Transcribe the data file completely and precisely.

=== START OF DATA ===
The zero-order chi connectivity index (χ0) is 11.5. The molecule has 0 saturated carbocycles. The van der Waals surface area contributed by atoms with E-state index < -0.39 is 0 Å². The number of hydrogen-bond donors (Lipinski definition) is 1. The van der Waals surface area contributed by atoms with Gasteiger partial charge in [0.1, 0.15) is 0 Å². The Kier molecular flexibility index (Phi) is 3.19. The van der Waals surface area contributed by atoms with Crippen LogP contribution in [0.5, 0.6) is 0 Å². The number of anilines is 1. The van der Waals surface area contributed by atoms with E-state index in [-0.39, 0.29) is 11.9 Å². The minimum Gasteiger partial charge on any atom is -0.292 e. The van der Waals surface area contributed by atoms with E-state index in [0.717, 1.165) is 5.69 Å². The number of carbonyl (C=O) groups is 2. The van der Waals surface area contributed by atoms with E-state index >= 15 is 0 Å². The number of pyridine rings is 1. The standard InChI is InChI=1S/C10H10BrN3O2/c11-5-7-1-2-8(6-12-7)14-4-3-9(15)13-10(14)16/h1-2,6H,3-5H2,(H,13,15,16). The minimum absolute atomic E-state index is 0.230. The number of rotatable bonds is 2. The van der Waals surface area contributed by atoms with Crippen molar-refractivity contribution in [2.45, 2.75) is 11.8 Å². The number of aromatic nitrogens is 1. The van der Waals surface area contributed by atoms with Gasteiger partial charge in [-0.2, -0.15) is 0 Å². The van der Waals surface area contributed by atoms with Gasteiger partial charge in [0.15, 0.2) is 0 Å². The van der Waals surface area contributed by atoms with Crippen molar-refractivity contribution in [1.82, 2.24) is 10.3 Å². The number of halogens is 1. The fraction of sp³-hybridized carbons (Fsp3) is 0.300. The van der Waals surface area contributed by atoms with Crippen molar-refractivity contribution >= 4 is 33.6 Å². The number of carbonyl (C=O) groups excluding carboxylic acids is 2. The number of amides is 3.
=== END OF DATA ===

The zero-order chi connectivity index (χ0) is 11.5. The molecule has 0 saturated carbocycles. The van der Waals surface area contributed by atoms with E-state index < -0.39 is 0 Å². The number of hydrogen-bond donors (Lipinski definition) is 1. The van der Waals surface area contributed by atoms with Gasteiger partial charge in [0.1, 0.15) is 0 Å². The Kier molecular flexibility index (Phi) is 3.19. The van der Waals surface area contributed by atoms with Crippen LogP contribution in [0.5, 0.6) is 0 Å². The number of anilines is 1. The van der Waals surface area contributed by atoms with E-state index in [-0.39, 0.29) is 11.9 Å². The minimum Gasteiger partial charge on any atom is -0.292 e. The van der Waals surface area contributed by atoms with E-state index in [0.717, 1.165) is 5.69 Å². The number of carbonyl (C=O) groups is 2. The van der Waals surface area contributed by atoms with E-state index >= 15 is 0 Å². The number of pyridine rings is 1. The standard InChI is InChI=1S/C10H10BrN3O2/c11-5-7-1-2-8(6-12-7)14-4-3-9(15)13-10(14)16/h1-2,6H,3-5H2,(H,13,15,16). The minimum absolute atomic E-state index is 0.230. The number of rotatable bonds is 2. The van der Waals surface area contributed by atoms with Crippen molar-refractivity contribution in [2.45, 2.75) is 11.8 Å². The number of aromatic nitrogens is 1. The van der Waals surface area contributed by atoms with Gasteiger partial charge in [-0.2, -0.15) is 0 Å². The van der Waals surface area contributed by atoms with Gasteiger partial charge in [0.15, 0.2) is 0 Å². The van der Waals surface area contributed by atoms with Crippen molar-refractivity contribution in [1.82, 2.24) is 10.3 Å². The number of halogens is 1. The fraction of sp³-hybridized carbons (Fsp3) is 0.300. The van der Waals surface area contributed by atoms with Crippen molar-refractivity contribution >= 4 is 33.6 Å². The number of carbonyl (C=O) groups excluding carboxylic acids is 2. The number of amides is 3.